• [0014]
    Advantageous features in accordance with the present invention are set out in the appended Claims. These and others will be illustrated in specific embodiments of the invention, by way of example, now to be described with reference to the accompanying drawings, in which:
  • [0015]
    FIGS. 1 to 3 are diagrammatic cross-sectional views of part of three separate MOSFET examples of semiconductor devices in accordance with the invention, showing three separate examples of suitably constructed trenched field-shaping regions;
  • [0016]
    [0016]FIG. 4A is a simplified representation of the parts of the device of FIG. 1, adjacent to the insulated side-wall of a trenched field-shaping region, showing a specific example of suitably constructed levels in accordance with the present invention;
  • [0017]
    [0017]FIGS. 4B to 4D are simplified representations of corresponding parts to those of FIG. 4A, but with less suitable constructions which are not in accordance with the present invention;
  • [0018]
    [0018]FIG. 5 is a graph of computer simulations of the breakdown voltage Vbv in Volts with mesa width w in μm (micrometers) for the different constructions of FIGS. 4A to 4C, illustrating the effect of their different levels;
  • [0019]
    [0019]FIG. 6 is a graph of experimental measurements of the device leakage current IL in Amps with bias voltage Vsd in volts between the device electrodes, for the different constructions of FIGS. 4A and 4D, illustrating the effect of including an insulating layer at the side-wall of the trench where the p-n junction terminates; and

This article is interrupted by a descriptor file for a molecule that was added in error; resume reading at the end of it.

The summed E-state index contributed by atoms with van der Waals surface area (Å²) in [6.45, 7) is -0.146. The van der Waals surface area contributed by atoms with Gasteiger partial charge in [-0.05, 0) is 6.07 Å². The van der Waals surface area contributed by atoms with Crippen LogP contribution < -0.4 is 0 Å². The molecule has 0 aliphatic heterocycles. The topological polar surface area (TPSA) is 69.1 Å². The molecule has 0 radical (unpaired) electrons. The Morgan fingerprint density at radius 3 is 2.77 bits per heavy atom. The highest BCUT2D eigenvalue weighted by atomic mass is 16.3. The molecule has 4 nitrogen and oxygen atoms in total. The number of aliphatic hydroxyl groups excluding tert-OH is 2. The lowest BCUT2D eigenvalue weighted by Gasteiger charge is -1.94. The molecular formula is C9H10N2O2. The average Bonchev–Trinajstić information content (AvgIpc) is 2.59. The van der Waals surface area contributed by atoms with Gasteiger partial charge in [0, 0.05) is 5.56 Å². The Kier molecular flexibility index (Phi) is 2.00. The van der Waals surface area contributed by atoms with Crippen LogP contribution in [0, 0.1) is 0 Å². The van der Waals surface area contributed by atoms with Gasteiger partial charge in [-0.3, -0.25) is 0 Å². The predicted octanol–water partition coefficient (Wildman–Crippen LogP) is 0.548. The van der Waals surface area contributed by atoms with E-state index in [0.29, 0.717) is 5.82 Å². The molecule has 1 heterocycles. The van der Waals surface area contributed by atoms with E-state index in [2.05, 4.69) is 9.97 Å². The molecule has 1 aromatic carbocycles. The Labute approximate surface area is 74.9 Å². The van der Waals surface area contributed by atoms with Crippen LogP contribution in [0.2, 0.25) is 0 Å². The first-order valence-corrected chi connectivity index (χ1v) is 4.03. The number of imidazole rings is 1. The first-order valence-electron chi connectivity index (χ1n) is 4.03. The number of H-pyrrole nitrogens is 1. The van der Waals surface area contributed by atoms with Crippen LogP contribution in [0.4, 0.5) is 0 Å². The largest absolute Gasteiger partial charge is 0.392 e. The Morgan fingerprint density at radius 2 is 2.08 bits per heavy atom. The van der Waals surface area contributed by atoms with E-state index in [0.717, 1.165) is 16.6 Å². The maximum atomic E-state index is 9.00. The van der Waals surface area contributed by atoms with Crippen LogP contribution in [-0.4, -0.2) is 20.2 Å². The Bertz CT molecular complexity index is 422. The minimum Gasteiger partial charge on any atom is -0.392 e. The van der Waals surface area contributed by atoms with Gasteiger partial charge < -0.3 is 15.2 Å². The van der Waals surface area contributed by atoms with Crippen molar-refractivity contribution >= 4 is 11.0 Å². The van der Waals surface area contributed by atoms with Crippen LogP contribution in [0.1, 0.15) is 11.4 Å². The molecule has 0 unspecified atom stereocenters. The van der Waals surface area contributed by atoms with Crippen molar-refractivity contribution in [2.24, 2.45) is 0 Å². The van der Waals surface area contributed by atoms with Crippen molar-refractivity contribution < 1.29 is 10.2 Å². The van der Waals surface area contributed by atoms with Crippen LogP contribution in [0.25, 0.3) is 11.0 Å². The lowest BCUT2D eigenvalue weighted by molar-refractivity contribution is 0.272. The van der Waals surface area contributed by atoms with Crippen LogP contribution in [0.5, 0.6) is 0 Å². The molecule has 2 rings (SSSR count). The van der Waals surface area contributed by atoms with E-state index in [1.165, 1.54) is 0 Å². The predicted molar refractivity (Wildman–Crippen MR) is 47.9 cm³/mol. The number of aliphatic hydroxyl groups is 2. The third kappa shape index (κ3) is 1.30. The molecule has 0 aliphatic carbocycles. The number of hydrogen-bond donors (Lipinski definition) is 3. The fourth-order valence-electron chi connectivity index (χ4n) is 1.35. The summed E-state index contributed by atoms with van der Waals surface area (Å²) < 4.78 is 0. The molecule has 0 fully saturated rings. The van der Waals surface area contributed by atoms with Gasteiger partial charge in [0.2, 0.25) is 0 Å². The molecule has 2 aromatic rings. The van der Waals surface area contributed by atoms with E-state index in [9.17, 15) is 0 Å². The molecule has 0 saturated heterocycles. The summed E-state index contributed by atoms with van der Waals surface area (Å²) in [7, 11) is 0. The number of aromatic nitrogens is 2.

• [0020]
    [0020]FIGS. 7 and 8 are diagrammatic cross-sectional views of modifications, also in accordance with the invention, of the MOSFET examples of FIGS. 1 and 2 to include insulating in-fills in the trenched field-shaping regions.
  • [0021]
    It should be noted that the FIGS. 1 to 4 and FIGS. 7 and 8 are diagrammatic. Relative dimensions and proportions of parts of these Figures have been shown exaggerated or reduced in size for the sake of clarity and convenience in the drawings. The same reference signs are generally used to refer to corresponding or similar features in the different embodiments.
  • [0022]
    [0022]FIG. 1 shows one embodiment of a semiconductor device comprising a monocrystalline semiconductor body 10 that includes a voltage-sustaining zone 20 between first and second device regions 23 and 22. The region 23 forms a p-n junction 24 with the voltage-sustaining zone 20. These regions 23 and 22 have electrode connections adjacent to respective first and second opposite surfaces 11 and 12 of the body 10.
  • [0023]
    In this example, the device is a FET having source and drain regions 21 and 22 respectively, that are contacted by source and drain electrodes 31 and 32 respectively. The source region 21 is separated, in the usual manner, from the voltage-sustaining zone 20 by a channel-accommodating body region (also sometimes termed “base region”) of the transistor that is the region 23. The region 23 forms a p-n junction 25 with the source region 21 and the p-n junction 24 with the voltage-sustaining zone 20. The zone 20 is a drain drift region of the transistor.
  • [0024]
    The transistor is of the MOSFET type having a gate electrode 33 that is insulated from the region 23 by an intermediate gate dielectric layer 34, across which the gate electrode 33 is capacitively coupled. Thus, the gate electrode 33 serves in known manner for inducing and controlling a conduction channel in the region 23, between the source and drain regions 21 and 22 in an on-state of the transistor.